Tahanea is an uninhabited atoll known for its active passes teaming with manta rays, sharks, large fish, and beautiful coral. Many of our cruising friends proclaimed this to be their favorite spot in all of French Polynesia. We were looking forward to experiencing this rare beauty for ourselves.
This atoll is considered uninhabited. However, locals come four months out of the year to harvest copra and one man lives here as the “guardian.” During our visit, only the guardian was on hand.
We were in need of some fun after our productive day of repairing the port shifter cable and windlass remote. Matt and I went exploring on one of the close motus. It was low tide which meant we could walk out to the reef. Most of the motus are covered in broken coral and shells with very little sandy areas. But we had fun walking around and found a ton of eels hiding under rocks in less than 3” of water!
Happy hour on Sugar Shack
We invited our friends on Rhapsody (Ada and John), Easy (Mike), and Imani (Doreen and Mark) over for happy hour. We had tons of tuna and wanted to share. Mike came over to help us clean the fish. We had some great fun feeding the left overs to the sharks off the back of the boat.
We’ve had some rain storms. But, after each one we were rewarded with rainbows. The top photo is Rhapsody and the bottom is Easy.
The wind has been squirrely. Sometimes we have no wind and our floats bunched together. Which is not good for scope. The proper way the floats should be all in one line (top photo). The bottom shows them all bunched up.
We gathered the troops (Rhapsody and Easy) and headed to snorkel the pass which is known to have Manta Rays. There was a light incoming current as we drifted from the sea into the lagoon. It was brimming with beautiful coral, fish, and sharks. We were on the hunt for manta rays. After an hour, we headed to the other side of the pass. Still no luck. We had been out for about 90 minutes and were a little pruny. Just as we were organizing everything in the dinghy, we spotted a manta ray – the hunt was on!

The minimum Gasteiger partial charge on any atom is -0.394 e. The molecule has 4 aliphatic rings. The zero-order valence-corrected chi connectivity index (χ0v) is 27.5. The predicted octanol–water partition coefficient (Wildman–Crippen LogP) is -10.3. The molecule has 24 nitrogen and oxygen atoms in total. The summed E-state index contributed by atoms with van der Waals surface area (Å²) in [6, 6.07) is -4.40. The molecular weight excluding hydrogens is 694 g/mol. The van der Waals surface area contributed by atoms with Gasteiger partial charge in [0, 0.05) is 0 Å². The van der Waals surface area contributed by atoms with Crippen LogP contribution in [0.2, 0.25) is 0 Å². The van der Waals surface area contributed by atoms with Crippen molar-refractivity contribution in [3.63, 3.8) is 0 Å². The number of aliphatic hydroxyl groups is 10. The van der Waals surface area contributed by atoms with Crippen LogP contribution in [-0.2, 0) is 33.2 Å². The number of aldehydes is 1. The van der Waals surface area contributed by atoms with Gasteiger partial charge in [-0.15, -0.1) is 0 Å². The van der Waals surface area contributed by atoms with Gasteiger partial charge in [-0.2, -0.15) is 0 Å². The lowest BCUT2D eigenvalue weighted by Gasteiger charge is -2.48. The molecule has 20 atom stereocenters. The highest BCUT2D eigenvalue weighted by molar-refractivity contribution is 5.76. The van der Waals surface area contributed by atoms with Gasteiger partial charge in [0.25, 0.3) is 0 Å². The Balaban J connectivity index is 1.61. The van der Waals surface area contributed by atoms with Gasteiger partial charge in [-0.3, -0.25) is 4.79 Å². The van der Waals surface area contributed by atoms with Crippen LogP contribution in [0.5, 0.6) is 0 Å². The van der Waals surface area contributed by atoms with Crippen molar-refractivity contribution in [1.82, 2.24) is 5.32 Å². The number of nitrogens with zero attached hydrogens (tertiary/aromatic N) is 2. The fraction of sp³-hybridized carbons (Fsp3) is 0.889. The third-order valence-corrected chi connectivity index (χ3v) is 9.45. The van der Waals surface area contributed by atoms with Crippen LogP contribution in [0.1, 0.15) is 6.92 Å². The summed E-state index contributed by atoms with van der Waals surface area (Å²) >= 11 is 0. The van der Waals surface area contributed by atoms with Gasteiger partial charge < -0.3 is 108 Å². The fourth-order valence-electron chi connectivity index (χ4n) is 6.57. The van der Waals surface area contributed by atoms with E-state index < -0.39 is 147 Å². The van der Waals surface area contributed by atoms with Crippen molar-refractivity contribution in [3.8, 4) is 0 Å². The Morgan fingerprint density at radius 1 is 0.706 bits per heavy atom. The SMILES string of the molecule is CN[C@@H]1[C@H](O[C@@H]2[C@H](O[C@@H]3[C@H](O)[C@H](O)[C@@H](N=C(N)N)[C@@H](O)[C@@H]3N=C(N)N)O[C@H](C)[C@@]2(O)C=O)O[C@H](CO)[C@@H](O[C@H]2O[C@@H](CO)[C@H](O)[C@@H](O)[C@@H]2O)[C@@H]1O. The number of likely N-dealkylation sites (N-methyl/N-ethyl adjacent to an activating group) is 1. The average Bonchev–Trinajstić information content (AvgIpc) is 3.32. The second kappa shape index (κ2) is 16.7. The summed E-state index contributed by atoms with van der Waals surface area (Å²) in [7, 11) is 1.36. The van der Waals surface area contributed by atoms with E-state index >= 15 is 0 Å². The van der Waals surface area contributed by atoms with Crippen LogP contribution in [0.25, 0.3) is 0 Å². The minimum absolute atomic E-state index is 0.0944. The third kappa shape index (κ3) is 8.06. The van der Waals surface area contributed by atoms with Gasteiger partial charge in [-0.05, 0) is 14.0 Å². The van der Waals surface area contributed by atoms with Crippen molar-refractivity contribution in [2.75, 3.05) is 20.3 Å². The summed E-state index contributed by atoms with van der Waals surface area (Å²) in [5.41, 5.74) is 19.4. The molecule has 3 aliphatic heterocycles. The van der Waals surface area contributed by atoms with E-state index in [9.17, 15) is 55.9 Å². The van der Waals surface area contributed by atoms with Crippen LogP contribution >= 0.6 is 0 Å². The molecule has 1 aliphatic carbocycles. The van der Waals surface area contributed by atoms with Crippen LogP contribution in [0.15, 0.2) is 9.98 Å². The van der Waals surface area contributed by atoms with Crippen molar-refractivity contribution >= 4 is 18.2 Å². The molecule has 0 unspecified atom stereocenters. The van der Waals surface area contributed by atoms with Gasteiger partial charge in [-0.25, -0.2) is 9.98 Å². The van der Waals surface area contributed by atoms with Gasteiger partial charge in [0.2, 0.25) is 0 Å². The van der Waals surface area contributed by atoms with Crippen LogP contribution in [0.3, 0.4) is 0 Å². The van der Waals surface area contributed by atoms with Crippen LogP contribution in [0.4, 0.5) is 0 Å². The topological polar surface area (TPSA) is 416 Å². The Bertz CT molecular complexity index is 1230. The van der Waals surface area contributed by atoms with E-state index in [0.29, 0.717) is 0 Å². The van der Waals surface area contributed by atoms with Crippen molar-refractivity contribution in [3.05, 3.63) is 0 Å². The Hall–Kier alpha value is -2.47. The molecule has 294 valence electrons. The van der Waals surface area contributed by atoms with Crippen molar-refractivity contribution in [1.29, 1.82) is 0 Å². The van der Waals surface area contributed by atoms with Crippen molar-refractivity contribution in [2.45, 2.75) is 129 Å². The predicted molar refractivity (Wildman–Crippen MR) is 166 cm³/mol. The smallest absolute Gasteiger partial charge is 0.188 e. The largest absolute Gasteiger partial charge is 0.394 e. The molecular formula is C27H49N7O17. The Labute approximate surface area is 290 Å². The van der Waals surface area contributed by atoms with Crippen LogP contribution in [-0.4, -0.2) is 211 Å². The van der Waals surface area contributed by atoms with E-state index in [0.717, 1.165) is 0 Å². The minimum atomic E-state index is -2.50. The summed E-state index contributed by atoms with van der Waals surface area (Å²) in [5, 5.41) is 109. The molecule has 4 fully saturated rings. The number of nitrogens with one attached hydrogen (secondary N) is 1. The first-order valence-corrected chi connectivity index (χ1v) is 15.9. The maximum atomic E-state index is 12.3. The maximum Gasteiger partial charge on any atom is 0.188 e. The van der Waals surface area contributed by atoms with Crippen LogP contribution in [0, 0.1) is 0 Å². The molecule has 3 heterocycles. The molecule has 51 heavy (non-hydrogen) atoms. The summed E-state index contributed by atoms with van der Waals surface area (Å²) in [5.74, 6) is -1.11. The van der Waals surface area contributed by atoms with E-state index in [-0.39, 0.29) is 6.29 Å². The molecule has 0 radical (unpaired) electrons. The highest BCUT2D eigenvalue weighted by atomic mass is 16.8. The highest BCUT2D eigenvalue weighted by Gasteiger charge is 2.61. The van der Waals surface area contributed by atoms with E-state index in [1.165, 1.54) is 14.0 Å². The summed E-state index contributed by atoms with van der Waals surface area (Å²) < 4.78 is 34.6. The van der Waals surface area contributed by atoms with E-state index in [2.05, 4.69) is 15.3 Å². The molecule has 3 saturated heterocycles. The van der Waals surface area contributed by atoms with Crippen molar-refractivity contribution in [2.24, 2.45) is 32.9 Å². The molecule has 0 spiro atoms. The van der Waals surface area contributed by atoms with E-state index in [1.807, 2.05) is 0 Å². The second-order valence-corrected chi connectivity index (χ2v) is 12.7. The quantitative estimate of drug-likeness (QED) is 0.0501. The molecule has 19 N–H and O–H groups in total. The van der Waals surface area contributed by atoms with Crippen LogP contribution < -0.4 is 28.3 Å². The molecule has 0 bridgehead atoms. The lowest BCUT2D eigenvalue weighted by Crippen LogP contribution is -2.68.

The manta rays use the pass to feed on plankton. They open their expansive mouths, collect their food, and glide away. Their fins or wings are so powerful that they create a stream of light bubbles off the tips (bottom photo). It was so amazing I nearly cried.
These were not ginormous, but they were huge creatures. It’s as if I could swim into the valley of their mouth and be swallowed hole.
The manta rays are curious and swim close to you, but then turn away as they had business to attend to – feeding.
It was truly a magical and mystical experience for me. These creatures are majestic and so smooth as they casually fly through the sea. I will always remember this amazing experience!
Maiden Drone Voyage
Matt has tried and tried and tried to fly the new drone. Unfortunately for us they have no instructions. Believe it or not, they send you to YouTube to watch instructional videos. All sounds good until you don’t have wifi! Lucky for us, Matt was able to download a few videos before we left the wifi zone. Then we could not fly it because we were in no-fly zones (near airports) in Rangiroa and Fakarava. Seriously? Finally, we arrive in Tahanea with no airports, no wind, and space to take the maiden voyage.